Having the Executive Director of MENC available for questions right in my living room was a fantastic opportunity.  Here are my thoughts on several key areas discussed during the webinar.

  • Alternative Educational Systems
    • MENC recognizes the need to collaborate with alternative educational organization including charter and virtual school support groups.
    • Why? The shift from traditional brick and mortar schools to alternative schools is significant.  Music has just NOT been available in alternative schools and that must change.  Alternative schooling (as compared to the traditional public school model) is becoming less an alternative and more a commonplace choice. Music needs to be offered in these programs..plain and simple.  Also,  program cuts are a HUGE issue. What do those kids do after their school programs have been cut?  We need creative, cost effective solutions as alternatives to cutting programs. Often times, programs are cut 100% because no apparent option exists to do less than that.  Options do exist!
  • 21st Century Skills
    • I was SO excited to hear Michael talk about future leadership and how ensuring students today have creative experiences, including music of course, helps ensure future leaders are prepare to lead.  Leaders need creativity to solve complex issues, they must show empathy and they must be diligence about solving organization challenges. These are the very skills students develop through music.  
  • Advocate Through Value
    • When we launched viaAcademies, we told the story of how our curriculum was designed to help failing programs through highly successful programs.  In regards to both, our structured curriculum, our assessments, and the way we use technology to track student progress helps organization at all levels validate their efforts. We knew this was critical, so hearing Michael reinforce this need is fantastic. 
  • Reaching the Other 80%
    • I love teaching instrumental music, conducting groups and small ensembles.  During my career I have also had the thrill of teaching "general music."  I've taught 7-9th General Music, 9th Grade Arranging / Composition, Electronic Music, and various other courses. The number of kids I was able to reach in general music far overshadows the number of instrumental students I've taught.  I took that responsibility seriously since the reality is this...80% of the population won't play an instrument or sing in an organized choir.  My belief -- we can't ignore the other 80%. In fact, we must innovate toward that 80%, engage them, ensure they have quality music offerings. Again, when you listen the webinar, you will hear MENC's support in this area.
  • Professional Development
    • From Michael..."More, now than ever, we [music teachers] must be professionals in our field." Tomorrow, I am writing about some of the latest information on teacher skills (as related to online teaching) that supports this need.  Like no other time, we must increase our skills, we must demonstrate professional abilities, we must be organized beyond showing up, we must assess our programs and prove, using data they are valuable, and we must apply a business context to our programs, without prompting, now. Teacher can no longer NOT adopt technologies, ignoring the very nature of how kids are wired and how they learn. Professional development must get past the basics and ensure teachers demonstrate professional level skills, not entry level skills in technology use and online teaching.  (I'll post a link here after tomorrow's post).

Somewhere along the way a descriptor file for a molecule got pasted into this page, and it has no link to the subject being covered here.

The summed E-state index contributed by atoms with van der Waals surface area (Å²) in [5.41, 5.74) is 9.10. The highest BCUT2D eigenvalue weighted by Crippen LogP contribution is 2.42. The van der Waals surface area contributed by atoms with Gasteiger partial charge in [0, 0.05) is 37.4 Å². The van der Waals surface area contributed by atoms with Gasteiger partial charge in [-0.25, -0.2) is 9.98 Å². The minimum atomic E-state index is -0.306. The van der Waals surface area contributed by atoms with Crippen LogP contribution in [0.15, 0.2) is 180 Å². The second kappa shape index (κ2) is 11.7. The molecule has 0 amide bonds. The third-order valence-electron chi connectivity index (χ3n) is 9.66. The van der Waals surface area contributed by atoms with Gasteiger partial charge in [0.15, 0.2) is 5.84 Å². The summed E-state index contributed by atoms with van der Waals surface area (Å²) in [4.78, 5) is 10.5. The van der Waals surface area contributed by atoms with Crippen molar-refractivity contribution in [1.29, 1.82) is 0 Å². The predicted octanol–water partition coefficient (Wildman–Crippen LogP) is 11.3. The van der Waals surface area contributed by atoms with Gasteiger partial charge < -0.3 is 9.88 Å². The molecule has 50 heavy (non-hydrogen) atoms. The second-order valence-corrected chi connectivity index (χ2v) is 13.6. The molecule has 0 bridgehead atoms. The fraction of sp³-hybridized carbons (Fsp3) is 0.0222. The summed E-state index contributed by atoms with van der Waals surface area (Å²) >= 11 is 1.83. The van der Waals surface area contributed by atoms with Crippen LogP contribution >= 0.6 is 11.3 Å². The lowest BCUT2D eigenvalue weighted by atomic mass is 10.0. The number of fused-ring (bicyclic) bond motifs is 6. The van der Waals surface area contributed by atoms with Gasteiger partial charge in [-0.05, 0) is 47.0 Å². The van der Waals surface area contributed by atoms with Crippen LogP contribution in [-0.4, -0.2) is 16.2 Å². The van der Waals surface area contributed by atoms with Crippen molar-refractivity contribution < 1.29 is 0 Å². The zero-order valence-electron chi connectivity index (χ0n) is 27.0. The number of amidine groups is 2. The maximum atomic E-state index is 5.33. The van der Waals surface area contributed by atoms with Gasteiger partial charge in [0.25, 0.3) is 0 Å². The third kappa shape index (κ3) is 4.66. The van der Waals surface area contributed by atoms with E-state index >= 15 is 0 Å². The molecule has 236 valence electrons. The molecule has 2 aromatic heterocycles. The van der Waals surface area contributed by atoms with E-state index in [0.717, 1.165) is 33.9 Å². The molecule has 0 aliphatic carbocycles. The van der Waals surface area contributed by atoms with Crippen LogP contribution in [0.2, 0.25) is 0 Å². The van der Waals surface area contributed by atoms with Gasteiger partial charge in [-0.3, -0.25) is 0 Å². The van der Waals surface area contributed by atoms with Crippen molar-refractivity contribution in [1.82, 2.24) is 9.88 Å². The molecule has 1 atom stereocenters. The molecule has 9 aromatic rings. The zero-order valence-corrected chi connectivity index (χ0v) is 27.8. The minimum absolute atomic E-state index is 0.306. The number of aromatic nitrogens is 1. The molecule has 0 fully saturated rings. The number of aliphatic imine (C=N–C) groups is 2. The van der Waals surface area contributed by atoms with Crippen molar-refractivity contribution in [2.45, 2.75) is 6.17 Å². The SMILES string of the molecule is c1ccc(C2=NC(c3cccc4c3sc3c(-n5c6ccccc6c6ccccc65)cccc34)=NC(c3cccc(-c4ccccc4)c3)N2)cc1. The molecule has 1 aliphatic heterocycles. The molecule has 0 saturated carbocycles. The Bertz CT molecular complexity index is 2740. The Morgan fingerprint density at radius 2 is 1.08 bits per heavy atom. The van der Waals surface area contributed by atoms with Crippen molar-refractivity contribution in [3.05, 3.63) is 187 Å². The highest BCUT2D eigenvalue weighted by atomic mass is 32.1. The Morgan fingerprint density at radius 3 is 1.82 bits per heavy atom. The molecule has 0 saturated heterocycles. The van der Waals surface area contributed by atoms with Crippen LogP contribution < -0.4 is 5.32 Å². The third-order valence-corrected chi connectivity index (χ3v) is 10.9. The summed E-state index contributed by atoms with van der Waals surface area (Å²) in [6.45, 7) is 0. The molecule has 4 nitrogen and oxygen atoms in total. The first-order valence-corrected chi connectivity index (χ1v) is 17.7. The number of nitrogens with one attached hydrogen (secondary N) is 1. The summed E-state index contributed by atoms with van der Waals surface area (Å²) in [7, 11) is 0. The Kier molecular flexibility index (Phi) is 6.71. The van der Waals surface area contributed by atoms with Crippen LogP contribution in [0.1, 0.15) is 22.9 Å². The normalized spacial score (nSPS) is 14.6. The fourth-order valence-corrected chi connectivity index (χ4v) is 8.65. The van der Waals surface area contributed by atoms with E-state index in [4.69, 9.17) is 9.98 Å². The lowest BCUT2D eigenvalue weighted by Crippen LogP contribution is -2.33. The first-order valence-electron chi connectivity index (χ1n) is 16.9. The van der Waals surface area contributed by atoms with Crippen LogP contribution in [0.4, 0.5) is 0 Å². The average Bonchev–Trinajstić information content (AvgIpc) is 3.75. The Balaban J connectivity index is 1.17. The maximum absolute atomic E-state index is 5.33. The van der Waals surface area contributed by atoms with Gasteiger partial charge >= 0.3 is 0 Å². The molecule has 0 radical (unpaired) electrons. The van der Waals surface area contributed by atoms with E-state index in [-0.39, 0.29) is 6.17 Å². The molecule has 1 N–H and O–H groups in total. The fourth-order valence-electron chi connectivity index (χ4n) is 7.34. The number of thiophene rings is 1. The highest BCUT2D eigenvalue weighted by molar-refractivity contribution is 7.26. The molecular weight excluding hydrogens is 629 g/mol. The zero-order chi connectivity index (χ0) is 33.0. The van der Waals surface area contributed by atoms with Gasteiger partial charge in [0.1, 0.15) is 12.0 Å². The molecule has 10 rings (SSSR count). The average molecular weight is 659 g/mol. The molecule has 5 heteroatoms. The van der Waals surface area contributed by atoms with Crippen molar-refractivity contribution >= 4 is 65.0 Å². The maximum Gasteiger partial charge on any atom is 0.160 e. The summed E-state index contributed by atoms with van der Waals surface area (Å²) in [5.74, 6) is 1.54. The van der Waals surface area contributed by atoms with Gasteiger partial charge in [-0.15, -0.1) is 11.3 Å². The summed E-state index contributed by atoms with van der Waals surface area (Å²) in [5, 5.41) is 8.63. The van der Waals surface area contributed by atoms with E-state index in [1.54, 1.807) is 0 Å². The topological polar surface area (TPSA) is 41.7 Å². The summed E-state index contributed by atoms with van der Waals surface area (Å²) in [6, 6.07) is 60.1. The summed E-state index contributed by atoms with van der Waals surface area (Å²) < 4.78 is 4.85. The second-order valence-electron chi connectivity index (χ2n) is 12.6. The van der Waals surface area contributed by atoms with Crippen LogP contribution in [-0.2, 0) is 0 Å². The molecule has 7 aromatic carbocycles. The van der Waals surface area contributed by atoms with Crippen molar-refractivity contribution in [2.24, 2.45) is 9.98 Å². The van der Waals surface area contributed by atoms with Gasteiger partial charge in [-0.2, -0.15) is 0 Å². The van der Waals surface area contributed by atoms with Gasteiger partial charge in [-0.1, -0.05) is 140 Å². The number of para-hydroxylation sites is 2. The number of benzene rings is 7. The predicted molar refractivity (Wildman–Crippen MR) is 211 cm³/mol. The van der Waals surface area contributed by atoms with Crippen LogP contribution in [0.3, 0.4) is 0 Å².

• Expand our Catalogs
    • Courses on new instruments, new styles of music, new software must be developed to keep pace with the opportunities kids have in other subjects.  This is why we developed our Exploring Music course and have more in development.  Additionally, this is why we deliver innovative instrumental music curriculum.  If we continually count on "the way we used to do it" we will quickly find the world has moved by us. 
I urge everyone to listen to the webinar and take to heart the words of wisdom shared by all that participated, especially those of Michael Butera.


To learn how viaAcademies can help you validate your program, provide innovative, cost effective options rather than cutting programs and provide web-based or local professional development, contact Mark Burke at



Tuesday, September 14, 2010

The Arts Build Better Leaders

By Mark T. Burke

A few weeks ago, I posted "The Creative Workforce:  How Music Students are Prepared. Are You?"  Within the post, I linked to a valuable guide on the traits employers seek in employee leaders.  You can find the chart on our site at:  "The Creative Workforce Characteristics."

A few days ago, a teacher for viaAcademies, Mr. Tom West, posted "Ben Cameron on the New Performing Arts Reformation."